Social Working

7 Days

I’m watching vintage Anthony Bourdain — 2003 — and he’s in Vietnam and being very Anthony Bourdain.  He’s a fish out of water, but eager to learn; he’s caustic and classic but a much younger version of the person we see today. It’s fun to point a finger and say “ha, ha, isn’t he awkward!”, right up until he gamely eats the half-matured duck egg (complete with duck fetus) and can appreciate it as a culinary event instead of the classic “ew!” that 99.9% of folks I know would engender. Including yours truly.

It’s been a busy week.

A week ago tomorrow, I sat in a large dining hall at the Seattle Westin.  My brother and husband were there. My best friends were there. Some of my more colorful (and worldly) friends were there.  While I’d love to say they were there for me (and in a way, they were, and it’s wholly flattering), or that they were there for Team Read (and in a way, they were, and that’s wholly heartening), they were there for Nancy Pearl. Nancy Pearl was our guest speaker and let me tell you, it’s one thing to hear her on NPR. It’s quite another to see her in person. But of course, the real stars of the show were our teen tutors, who consistently impress me with their maturity and aplomb.  At that age I was snarfing pop tarts and hiding my grades from my parents. These kids are getting work experience and teaching 2nd and 3rd graders to read; they are looked up to not only by their tutees but also by a room of 300 adults, none with a dry eye at the end of their presentation. I’m proud to be a part of the Team Read team and looking forward to my next role as I step down from chair to secretary. And I’m eternally grateful to M who introduced me to this organization.

Last weekend, I had dinner with friends at my house — relaxing and informal; I also learned to do a gluten-free chicken parmesan (hint: garbanzo bean flour) and my sister’s banana nice cream (OMG coco whip is the secret!!)– and then on Sunday my best friend and I decided to do the Hot Chocolate 15k.

The Hot Chocolate 15k promises a lovely hoodie and all kinds of chocolate-based goodies along the raceway. It also sends you smack up the 99, up three hills, and back down them (and up them). We were walking (thanks to my recent injury) but it’s a small solace. It is 9.3 miles of sheer discomfort and as we got to mile 6 and saw the uphill slant of Aurora (the last uphill, right after you have shoved 3 or 4 chocolate marshmallows into  your face and you’re ready to play chubby bunny and you’re feeling pretty good and then you see the last, huge, uphill of Aurora and you want to say the F-word but your face is full of marshmallows) and remembered that type 2 fun doesn’t come easy. You cross the finish line, get your medal, and then get a cup of cocoa, some chocolate dipping sauce, and a bunch of stuff to dip into said sauce.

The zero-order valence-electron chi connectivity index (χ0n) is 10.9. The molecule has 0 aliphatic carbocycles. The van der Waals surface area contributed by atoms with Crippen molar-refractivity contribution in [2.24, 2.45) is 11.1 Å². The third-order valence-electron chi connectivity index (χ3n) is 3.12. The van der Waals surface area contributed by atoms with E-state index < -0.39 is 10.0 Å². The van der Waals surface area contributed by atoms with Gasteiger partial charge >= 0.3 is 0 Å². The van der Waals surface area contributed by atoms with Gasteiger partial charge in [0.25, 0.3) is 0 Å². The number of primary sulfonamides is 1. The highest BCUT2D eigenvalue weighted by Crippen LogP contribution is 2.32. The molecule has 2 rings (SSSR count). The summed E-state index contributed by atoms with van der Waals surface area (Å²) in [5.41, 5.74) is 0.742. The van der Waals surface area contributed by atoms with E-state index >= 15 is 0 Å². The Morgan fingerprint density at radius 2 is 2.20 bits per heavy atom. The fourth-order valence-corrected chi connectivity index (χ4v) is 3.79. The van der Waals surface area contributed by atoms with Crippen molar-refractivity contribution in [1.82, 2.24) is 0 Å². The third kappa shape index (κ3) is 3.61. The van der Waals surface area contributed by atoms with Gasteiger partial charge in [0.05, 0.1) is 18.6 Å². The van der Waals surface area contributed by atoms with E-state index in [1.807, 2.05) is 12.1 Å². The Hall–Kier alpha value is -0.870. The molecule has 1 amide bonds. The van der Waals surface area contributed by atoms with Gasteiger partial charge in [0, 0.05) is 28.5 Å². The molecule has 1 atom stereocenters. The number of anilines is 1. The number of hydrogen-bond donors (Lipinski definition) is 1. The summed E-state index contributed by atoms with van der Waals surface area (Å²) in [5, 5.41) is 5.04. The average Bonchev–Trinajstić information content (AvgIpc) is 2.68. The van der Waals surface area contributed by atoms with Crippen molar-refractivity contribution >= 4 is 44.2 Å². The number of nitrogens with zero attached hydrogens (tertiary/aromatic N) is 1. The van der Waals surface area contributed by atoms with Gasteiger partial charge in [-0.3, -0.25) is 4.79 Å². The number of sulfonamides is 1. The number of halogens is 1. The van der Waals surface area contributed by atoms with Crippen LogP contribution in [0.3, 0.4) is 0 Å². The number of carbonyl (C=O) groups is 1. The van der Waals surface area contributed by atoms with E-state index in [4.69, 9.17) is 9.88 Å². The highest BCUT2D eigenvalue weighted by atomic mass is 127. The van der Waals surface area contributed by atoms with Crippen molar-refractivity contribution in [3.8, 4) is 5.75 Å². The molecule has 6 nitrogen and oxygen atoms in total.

But Candie made it up to me, because we got to have breakfast at the 5Spot.

The 5Spot is in Seattle and I couldn’t find it on my own because every time I go to Seattle I get lost (this is not an exaggeration).  Our waiter had amazing purple lipstick and beautiful eyes and there’s a shirt there I like; the food was wonderful and the coffee was intense and I will go back. I also heartily approve of their attitude.  I ate and ate and ate and yet came home with leftovers (which the boy promptly ate).

Tired yet? I was, but it’s only Sunday in this chronology. Yeah, I’ll speed it up.

Monday and Tuesday was all day in an Economics class: take people whose WHOLE JOB it is to do research (with an economics or machine learning bent) and of course they are world-class (the class was run by Glen Weyl and Preston McAffee had a prominent course) and put them into a 3-day course (yeah, I only got three) and add in snacks and coffee and Q&A and stick a fork in me, I’m done. The syllabus alone is enough to make me jabber at the husband, who still gives me that little smile as he listens.

And so we find me at today. Wednesday.  I had an all-day conference on Leadership, full of those cringe-inducing group efforts that somehow were ok, and I find I am glad.  Still so much to do, but all in all a good week. There’s no big political missive here, or commentary on the state of things. Just gratitude.

Except for that friggin’ hill on Aurora.  I could do without that again. I don’t care how many chocolate marshmallows are in the offing.

 

 

Off

Greetings from my week off.  This is what it takes to get blogging time.

I have discovered that you really and truly can over-commit yourself, but more often what actually happens is you don’t manage the commitments you have very well. When I went to take this week off — which started at 3:30pm Friday April 1st, something heralded as an April Fool’s Day joke by those that know me — I would have said “I’m over committed and I need to step back”.

Three days in and I’ve already discovered part of my problem: my phone.

In order for this week off to “work”, I had to do two things: I had to arrange for Outlook (my mail service for work) to *not* automatically open when my laptop boots (done) and I had to detach my work email from my iPhone. The last time I did the latter was my wedding week in August of 2014.

I have had the most fulfilling, relaxing yet-personally-productive, best-sleep weekend. I had no insomnia Friday, Saturday, or Sunday nights. I got a bunch of projects done around the house, I have taken time to actually thoroughly read my Economist (instead of jumping to the bits I usually read and then, if time permits, reading the rest). The best part of this is knowing that if I had had to go to work today, it would have been okay: I actually unplugged this weekend.